land, if one puts ten pounds an acre into it, can be made to yield ten quarters of good wheat; but there are districts of France as large as Essex which would bear a rental of ten pounds an acre, and then yield a profit to the cultivator of the vine. There are Englands in France as rich as England

that he can even dream of internecine war with a power so terrible, a power which, were the Channel dry land, would make every Englishman a soldier, and then leave him doubtful whether, being a soldier, he was secure in his sleep.

in all but minds, and those Englands are with Europe behind them, were still opnot tilled by slouching hinds with nothing pressed with one sovereign dread, might but the Union before them; but by owners, not France rise to spit them out?-and by men to whose thrift the thrift of Lowland the Allies were right. So far from wonScotchmen is wastefulness, men who dream dering that Bismarck hesitates, we wonder of the spade as they sleep, men who never in life lighted a lamp because the sun costs nothing per hour. There is nothing in the world quite so greedy as the greed of a French peasant, and he expends it first of all upon his land. He has insufficient capital? True, so he makes it up in toil; mortgages? so his wife and children grow old with labour before their time; heavy taxes? so he lives on lentils; a conscription? so women draw as well as guide the plough. We should like to set a few "industrious "British labourers, or artizans either, down in a central district of France, say Auvergne, to get a living out of a handkerchief estate, with the regular mortgages on it, for five years. They would come back with a slightly different notion of what work meant, and what extravagance meant too. With everything against him except his soil, insufficient capital, heavy taxation, a conscription, and no machinery, the French peasant gets wealth out of his sweat of which Englishmen are wholly unaware, wealth which dispenses with the poor law, wealth which, when the nation calls on it, seems practically exhaustless, or if destroyed is, like the wealth of Egypt, renewed in the next overtlooding. Nobody in France is wealthy as in England, but in every one of those eight millions of houses there is cash, cash kept though its owners are driven to lentils without salt-cash which, if they were educated, would be expended in a hundred fruitful enterprises; but which, being as they are, they will trust only to the State, that is, to themselves, and to the land. People talk of repudiation in France. Well, Paris may decree repudiation, if her rulers dare at the same moment wipe out the mortgages on the land, the private as well as the public Rente; but if not, Paris, with all her chequered history, will never have been in such danger yet. And all this, all these hoards, these estates, these people, are at the disposal of the Government for a national war, for any war which seems essential to the honour of the one thing the peasant sets before himself France. After twenty years of battle, after the Emperor had decreed that only sons should enter the ranks, when whole districts were tilled by women, and beasts fit to draw the plough were not in the land, the Allies,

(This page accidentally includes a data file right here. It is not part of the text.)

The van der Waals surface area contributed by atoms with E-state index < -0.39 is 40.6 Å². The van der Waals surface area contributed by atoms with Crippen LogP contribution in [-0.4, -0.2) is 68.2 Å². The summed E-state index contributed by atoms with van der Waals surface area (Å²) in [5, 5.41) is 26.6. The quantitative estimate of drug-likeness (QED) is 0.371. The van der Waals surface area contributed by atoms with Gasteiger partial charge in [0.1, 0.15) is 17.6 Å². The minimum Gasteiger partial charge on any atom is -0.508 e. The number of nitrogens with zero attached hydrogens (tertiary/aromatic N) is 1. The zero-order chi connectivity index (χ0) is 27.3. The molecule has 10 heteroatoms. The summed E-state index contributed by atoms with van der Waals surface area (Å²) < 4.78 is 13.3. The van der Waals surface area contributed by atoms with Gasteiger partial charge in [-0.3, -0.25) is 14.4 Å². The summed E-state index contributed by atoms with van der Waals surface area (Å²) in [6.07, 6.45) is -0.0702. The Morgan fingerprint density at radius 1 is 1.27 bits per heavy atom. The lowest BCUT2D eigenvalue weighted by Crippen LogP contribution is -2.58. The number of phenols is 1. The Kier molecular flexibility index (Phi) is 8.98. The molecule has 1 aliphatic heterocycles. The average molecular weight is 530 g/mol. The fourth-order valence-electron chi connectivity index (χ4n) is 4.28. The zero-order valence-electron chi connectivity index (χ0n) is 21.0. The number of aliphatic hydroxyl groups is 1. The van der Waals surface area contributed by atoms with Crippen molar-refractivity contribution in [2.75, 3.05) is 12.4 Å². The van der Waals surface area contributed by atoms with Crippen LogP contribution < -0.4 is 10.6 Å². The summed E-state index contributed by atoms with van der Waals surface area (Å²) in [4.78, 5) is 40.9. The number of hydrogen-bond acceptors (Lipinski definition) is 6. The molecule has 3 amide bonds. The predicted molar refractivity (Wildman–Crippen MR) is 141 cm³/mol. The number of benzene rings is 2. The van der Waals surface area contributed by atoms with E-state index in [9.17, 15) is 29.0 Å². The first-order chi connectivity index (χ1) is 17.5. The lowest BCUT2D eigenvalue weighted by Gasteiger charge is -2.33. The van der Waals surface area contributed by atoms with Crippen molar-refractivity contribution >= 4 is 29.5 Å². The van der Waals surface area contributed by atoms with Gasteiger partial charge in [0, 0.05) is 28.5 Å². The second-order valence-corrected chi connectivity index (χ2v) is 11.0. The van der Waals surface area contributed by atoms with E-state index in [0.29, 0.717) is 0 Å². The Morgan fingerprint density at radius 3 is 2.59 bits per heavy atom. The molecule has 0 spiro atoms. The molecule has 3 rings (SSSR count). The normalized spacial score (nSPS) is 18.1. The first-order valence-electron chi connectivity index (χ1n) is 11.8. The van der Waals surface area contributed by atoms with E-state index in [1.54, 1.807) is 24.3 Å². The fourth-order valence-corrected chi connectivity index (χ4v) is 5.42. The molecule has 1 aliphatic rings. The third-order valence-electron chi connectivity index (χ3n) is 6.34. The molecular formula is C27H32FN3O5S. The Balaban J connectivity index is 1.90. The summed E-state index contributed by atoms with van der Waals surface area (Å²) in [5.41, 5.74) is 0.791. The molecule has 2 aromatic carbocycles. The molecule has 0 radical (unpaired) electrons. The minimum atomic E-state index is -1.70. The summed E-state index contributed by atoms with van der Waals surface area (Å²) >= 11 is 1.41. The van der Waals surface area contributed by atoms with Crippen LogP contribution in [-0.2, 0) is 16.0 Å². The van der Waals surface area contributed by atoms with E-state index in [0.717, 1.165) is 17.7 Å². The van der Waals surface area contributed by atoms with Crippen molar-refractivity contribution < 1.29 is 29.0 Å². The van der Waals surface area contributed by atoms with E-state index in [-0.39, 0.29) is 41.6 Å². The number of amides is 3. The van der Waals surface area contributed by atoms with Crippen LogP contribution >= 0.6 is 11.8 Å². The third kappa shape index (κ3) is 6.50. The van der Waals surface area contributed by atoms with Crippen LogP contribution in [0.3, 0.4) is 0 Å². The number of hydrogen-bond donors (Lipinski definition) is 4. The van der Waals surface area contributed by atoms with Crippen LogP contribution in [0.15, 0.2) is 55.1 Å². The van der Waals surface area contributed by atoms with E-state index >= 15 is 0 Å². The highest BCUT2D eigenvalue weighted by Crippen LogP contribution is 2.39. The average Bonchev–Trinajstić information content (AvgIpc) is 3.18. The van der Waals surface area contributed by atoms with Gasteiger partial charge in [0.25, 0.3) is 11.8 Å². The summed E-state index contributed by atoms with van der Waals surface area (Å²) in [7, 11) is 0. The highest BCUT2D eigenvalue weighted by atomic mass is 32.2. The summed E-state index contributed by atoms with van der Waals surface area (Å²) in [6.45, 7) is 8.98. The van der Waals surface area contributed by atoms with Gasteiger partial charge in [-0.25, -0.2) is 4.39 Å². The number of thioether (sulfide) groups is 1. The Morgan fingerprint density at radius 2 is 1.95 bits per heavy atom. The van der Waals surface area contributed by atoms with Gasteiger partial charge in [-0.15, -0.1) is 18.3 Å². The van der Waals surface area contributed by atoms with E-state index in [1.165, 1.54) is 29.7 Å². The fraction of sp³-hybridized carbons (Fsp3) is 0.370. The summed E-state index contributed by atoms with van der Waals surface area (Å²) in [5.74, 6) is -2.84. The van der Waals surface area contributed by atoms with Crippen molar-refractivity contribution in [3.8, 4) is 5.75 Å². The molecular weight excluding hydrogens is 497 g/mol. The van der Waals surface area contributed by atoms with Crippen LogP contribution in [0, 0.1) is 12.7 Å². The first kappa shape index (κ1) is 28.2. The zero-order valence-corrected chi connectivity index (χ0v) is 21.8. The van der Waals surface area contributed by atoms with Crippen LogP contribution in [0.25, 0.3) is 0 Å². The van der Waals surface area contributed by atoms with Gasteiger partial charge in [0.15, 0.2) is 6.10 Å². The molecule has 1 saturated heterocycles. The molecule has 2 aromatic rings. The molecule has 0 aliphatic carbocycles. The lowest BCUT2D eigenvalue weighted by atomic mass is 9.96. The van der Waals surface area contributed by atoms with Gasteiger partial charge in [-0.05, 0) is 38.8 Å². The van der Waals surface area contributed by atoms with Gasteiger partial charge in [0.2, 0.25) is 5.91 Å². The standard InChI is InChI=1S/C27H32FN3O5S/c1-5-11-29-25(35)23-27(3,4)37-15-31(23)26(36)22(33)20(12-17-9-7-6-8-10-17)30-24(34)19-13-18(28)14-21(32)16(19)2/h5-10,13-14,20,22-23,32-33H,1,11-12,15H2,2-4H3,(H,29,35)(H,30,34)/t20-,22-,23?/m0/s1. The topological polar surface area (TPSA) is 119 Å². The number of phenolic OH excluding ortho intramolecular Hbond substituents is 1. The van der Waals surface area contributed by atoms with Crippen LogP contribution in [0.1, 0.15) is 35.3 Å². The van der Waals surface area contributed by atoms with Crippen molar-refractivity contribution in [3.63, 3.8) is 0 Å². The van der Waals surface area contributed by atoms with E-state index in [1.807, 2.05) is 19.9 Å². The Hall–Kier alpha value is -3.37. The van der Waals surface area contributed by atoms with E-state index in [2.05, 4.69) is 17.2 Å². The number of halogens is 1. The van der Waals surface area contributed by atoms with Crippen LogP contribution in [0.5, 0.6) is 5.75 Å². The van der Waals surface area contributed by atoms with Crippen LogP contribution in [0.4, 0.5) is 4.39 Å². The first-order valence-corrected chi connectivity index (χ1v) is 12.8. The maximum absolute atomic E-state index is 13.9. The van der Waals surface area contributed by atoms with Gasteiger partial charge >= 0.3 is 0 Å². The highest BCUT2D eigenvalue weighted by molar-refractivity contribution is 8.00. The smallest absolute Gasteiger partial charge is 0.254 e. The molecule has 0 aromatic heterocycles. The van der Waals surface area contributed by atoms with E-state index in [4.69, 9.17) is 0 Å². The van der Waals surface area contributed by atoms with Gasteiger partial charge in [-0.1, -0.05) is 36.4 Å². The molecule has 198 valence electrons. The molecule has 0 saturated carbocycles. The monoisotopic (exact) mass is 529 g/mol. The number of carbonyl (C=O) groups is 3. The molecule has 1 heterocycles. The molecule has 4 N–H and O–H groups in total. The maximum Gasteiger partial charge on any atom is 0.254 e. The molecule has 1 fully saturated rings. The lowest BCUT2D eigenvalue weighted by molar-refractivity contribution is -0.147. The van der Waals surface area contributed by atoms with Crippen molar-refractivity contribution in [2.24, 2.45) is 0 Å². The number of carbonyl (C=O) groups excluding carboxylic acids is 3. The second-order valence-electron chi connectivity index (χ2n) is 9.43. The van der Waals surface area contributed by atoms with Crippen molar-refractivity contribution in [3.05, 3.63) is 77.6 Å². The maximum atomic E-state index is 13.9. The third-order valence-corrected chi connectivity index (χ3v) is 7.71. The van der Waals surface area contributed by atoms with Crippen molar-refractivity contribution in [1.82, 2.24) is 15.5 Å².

That this power of France, this organized strength, is no protection to the Empire, considered as an alternative form of Government, we may readily admit. A Republic once established could get a loan just as easily as the Empire; Louis Philippe did get loans at a much cheaper rate. M. Grévy's election for the Jura is not the less ominous a sign, because his constituents obtain and hoard more cash than Englishmen suppose. M. Magne's success may, for ought we can prove, be altogether forgotten in the Tuileries, in presence of the fact that an agricultural department without a city has, for the first time since 1848, declared by a vote of two to one that it will none of Bonapartism, that it prefers the man who resisted the establishment of the Presidency, and moved that the Sovereign Assembly elect and remove its own executive when needful, as Premiers are elected in England. All that is proved by M. Magne's report, all that we wish to make clear to our readers, is that the Jura is none the poorer or weaker because M. Grévy is elected, that France is immensely, terribly powerful, whether the Opposition or the Emperor rules. They know quite as well as we do the permanent corollary of that fact, that while the Head of the Administration rules, - be he Napoleon or Cavaignac, worshipped or hated, he can dispose of this strength; that if two hundred and fifty MM. Grévys were elected, they, war once declared, would be for conducting it to victory. If, then, France is so great and her mechanism so absolutely under the control of the engineer, can we wonder that Germany pauses to think out the risk of invasion, that every power on earth, from the Union to Spain, hesitates and delays and negotiates and sometimes succumbs, before it compels the engineer to set in motion such a machine. It is nervous work, cutting the dam of a pond; but cutting the dyke of a reservoir, and that as full as France!